Traditionally, the selection of surgical residents has been largely based on cognitive attributes (academic achievements), and subjective assessment of personality, attitude, and motivation. A new study suggests that using a robot simulator, medical students can be assessed for innate ability, to provide a further measure of their suitability as candidates for surgical positions.
Whether or not you completely buy into the technology of today, robots most certainly have a place in the operating rooms of the future. Unquestionably the best known current offering is Intuitive Surgical’s daVinci system, part of which involves surgical simulation based on virtual reality, used to train surgeons in preparation for robotic surgery.
Now researchers at the EndoCAS research and education center of University of Pisa (Italy), in collaboration with the Multidisciplinary Center of Robotic Surgery at Cisanello Hospital in Pisa, and IMSaT Center of University of Dundee (United Kingdom) have taken things a step further. For what is believed to be the first time, they have been using a da Vinci Skills Simulator to study the innate ability for surgery among medical students. The results have now been published in the journal Surgical Endoscopy and is likely to have important implications on the selection of future surgeons.
What the results showed is that a small cohort (8/121) of medical students tested, faced with 26 exercises, stood apart as having superior skills to the remainder. Indeed their performance matched that of a control group of four expert surgeons. At the other end of the spectrum, another cohort (14/121) performed significantly worse than the remaining 107. All of these results are statistically significant.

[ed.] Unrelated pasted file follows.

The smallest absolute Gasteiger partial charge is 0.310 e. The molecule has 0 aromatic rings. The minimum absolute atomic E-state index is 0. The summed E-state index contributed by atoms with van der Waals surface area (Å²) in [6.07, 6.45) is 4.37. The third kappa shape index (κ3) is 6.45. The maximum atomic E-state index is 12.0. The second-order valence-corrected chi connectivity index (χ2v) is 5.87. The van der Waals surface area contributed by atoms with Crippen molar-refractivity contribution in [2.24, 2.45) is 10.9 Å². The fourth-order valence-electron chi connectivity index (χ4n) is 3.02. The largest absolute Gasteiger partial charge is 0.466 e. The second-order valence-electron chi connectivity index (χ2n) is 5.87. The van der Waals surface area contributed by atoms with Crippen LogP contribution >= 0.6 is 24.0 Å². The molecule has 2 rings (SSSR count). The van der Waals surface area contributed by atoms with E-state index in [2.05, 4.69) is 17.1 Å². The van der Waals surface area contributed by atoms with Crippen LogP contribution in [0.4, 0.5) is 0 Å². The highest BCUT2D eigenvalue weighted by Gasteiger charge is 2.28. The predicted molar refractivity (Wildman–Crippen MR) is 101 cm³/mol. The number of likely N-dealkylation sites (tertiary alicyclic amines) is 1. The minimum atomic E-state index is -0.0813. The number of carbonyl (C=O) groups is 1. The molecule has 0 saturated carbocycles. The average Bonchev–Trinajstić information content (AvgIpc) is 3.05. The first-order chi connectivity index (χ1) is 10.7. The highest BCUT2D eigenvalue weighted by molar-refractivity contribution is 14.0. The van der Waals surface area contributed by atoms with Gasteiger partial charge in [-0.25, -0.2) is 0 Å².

Interestingly, thinking back to the days when Air Forces used Space Invaders games as a guide to aptitude, in these tests there was no correlation between computer gaming experience and performance in these tests. This suggests that the tests were a true and indeed useful marker of innate ability.
In conclusion then, it seems that virtual reality tests such as those used in this study, do provide an objective evaluation of the manipulative abilities of candidates and could be used as an additional tool to complement the selection process.
Dr Andrea Moglia, from the research team states; “Training surgical residents is expensive. Hence, it is important to concentrate economic resources on those candidates who are most likely to become proficient surgeons. In the the study we demonstrated that there is a very low percentage (6.6%) of medical students with outstanding manipulative and psychomotor skills and, at the same time, there is almost a double percentage (11.6%) of students with a scarce level of these skills.”